The Different Convictions of Chinese Culture

Essay by jeffreytsaiCollege, UndergraduateA, May 2007

download word file, 6 pages 3.0

Downloaded 25 times

Although the progress and dimensions of worldwide technology advances have extended incredibly, and people’s living standard as well as necessities depend admittedly on it, people’s mentality sometimes commits to indescribable, illogical, and mysterious religious manners, such as superstitions, repeating what others obey, or stereotypes. The followers of these beliefs are convinced that their lives can be lived without technology but not their faith; therefore, at the moment of developing technology, invariable religious beliefs are still strong enough to coexist with technology. In Chinese culture, for example, superstitions and myths are firmly established in some believers’ lives.

“Mixed Media” refer to all the media, TV, radio, and the press, which discuss the afterworld with so-called “masters of religions,” and are nothing but try to get people’s attention; these false masters benefit from people’s curiosity and innocence. For instance, some programs express false personal experiences of keeping contact with the dead from the afterworld but are free from criticism and skepticism.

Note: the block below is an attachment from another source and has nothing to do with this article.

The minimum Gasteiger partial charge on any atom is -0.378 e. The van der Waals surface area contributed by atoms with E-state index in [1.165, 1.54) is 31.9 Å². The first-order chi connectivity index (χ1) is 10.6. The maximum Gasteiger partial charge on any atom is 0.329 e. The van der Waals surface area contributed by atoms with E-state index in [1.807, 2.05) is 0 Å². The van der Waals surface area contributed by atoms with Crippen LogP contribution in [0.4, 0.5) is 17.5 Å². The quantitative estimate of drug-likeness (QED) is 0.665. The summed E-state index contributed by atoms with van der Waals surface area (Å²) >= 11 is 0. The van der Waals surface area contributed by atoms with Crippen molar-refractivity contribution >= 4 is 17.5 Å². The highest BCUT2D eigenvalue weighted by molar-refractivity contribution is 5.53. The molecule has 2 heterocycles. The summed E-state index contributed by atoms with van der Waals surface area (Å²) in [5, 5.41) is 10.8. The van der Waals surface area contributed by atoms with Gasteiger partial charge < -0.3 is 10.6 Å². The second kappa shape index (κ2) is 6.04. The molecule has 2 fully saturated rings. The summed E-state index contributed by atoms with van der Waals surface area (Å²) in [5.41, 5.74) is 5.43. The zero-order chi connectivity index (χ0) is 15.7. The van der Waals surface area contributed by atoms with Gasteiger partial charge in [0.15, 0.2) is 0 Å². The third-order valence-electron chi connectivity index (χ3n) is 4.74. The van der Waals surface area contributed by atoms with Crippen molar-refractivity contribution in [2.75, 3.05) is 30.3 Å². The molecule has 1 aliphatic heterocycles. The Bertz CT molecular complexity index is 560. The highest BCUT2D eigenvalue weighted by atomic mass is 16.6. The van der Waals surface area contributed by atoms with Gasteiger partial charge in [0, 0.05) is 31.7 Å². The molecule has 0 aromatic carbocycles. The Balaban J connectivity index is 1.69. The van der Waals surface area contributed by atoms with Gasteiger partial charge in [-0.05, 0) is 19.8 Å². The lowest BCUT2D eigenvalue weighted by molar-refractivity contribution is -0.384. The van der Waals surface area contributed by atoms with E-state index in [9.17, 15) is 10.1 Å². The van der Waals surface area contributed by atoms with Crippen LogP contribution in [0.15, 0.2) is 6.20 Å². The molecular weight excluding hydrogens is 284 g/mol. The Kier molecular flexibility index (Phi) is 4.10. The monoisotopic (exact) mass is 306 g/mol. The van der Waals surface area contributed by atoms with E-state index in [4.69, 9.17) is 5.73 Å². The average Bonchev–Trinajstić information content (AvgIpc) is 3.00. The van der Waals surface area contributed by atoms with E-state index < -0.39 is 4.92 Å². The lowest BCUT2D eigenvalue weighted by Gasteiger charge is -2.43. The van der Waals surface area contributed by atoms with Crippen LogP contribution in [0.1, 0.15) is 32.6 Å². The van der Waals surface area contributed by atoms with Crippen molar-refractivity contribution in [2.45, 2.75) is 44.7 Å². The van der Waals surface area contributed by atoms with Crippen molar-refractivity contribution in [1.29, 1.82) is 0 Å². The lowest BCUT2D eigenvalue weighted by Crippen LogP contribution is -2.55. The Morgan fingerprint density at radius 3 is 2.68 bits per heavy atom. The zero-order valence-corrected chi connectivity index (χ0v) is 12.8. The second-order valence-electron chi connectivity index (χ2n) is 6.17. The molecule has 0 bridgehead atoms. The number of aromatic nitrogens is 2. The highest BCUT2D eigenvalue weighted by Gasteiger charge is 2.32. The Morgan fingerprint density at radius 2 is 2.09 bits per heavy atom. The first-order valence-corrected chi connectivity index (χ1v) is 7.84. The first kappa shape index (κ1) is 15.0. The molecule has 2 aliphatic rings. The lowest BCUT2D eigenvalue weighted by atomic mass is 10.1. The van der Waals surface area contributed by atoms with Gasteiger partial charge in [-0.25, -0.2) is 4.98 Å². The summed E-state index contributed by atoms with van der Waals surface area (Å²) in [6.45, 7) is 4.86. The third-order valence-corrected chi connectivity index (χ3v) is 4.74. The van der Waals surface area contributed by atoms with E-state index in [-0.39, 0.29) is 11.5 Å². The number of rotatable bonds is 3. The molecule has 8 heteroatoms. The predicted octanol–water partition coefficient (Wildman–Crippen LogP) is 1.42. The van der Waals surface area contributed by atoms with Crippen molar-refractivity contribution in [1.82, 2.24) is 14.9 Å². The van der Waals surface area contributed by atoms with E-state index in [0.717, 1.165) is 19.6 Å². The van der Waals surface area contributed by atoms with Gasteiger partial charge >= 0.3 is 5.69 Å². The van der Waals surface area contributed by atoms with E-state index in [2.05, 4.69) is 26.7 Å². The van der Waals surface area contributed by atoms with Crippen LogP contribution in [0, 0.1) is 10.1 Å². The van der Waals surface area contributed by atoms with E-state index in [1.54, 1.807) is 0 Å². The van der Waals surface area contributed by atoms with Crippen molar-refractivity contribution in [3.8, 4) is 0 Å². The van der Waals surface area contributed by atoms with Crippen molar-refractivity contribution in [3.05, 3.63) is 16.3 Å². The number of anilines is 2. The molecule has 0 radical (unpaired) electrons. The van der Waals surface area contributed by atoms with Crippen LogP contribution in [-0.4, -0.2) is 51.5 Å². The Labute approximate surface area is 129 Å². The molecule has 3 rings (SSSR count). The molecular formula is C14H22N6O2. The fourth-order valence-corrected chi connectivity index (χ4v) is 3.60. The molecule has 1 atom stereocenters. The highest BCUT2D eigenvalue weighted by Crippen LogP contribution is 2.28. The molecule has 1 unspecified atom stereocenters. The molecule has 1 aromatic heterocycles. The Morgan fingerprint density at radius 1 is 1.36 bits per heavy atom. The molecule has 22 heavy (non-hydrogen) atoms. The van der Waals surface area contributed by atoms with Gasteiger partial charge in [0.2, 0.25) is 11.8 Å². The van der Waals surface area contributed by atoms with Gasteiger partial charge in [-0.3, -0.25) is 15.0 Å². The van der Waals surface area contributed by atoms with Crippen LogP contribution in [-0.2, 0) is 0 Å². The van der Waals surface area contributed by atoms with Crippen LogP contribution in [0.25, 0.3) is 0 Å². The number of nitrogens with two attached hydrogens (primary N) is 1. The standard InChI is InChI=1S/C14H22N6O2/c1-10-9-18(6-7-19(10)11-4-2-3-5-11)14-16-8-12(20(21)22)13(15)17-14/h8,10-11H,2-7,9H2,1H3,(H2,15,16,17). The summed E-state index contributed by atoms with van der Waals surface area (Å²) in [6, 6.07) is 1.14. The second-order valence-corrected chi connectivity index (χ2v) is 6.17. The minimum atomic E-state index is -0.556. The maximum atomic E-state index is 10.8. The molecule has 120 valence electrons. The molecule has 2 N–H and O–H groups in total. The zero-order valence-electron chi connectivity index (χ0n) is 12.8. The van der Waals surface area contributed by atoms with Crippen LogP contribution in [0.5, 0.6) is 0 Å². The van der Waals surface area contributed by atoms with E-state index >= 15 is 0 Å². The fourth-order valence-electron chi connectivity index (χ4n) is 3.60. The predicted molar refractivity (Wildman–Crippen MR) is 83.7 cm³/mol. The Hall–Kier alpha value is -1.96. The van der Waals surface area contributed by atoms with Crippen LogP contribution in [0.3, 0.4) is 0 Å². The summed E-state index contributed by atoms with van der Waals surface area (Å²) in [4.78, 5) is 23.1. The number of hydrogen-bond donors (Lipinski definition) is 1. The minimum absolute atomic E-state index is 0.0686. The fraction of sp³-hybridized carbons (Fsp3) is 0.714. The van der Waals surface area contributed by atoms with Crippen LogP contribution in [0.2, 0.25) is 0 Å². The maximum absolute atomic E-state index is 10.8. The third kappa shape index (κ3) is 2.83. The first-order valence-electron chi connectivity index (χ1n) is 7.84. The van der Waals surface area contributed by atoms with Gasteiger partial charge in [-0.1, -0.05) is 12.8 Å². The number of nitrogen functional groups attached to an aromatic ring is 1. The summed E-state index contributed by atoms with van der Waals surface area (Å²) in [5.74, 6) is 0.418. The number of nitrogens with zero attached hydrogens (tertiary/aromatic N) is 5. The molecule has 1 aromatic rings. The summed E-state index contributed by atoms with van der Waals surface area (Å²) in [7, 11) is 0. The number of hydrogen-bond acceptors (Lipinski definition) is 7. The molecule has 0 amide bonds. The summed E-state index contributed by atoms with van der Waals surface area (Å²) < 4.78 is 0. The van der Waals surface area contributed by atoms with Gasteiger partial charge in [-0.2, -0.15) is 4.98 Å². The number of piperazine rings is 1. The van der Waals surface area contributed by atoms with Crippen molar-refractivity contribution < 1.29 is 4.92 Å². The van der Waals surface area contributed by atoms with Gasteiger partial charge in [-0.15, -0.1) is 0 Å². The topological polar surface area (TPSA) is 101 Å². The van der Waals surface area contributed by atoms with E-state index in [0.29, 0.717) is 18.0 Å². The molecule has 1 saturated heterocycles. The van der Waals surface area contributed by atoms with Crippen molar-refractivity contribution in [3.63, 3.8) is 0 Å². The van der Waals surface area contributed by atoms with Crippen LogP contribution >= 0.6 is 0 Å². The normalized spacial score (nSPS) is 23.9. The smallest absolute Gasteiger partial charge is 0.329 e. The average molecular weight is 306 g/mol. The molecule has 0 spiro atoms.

There is a TV program called “the series of afterworld”, it always invites some “masters” to boastfully discuss their ridiculous experiences of coming across with ghosts.

“Simple Deceptions” attract people by using synthetic photographs or unofficial visible phenomena and gain fame and wealth from them. Some government officials who support these “simple deceptions” are for nothing but the followers’ attention and support.

“False Scientism” is fortune telling, astrology, and “psychic phrenology,” it establishes institutions that convince people through statistical support and complex precepts. They emphasize they can easily analyze people’s future by features, palms lines (usually the right hand for men and the left for women), and constellations. Scientists wonder that something those astrologists emphasize is apparently wrong, and, rather, “gazing at without seeing.” For instance, in astrology, there are twelve constellations on the ecliptic, astrologists insist that all of them...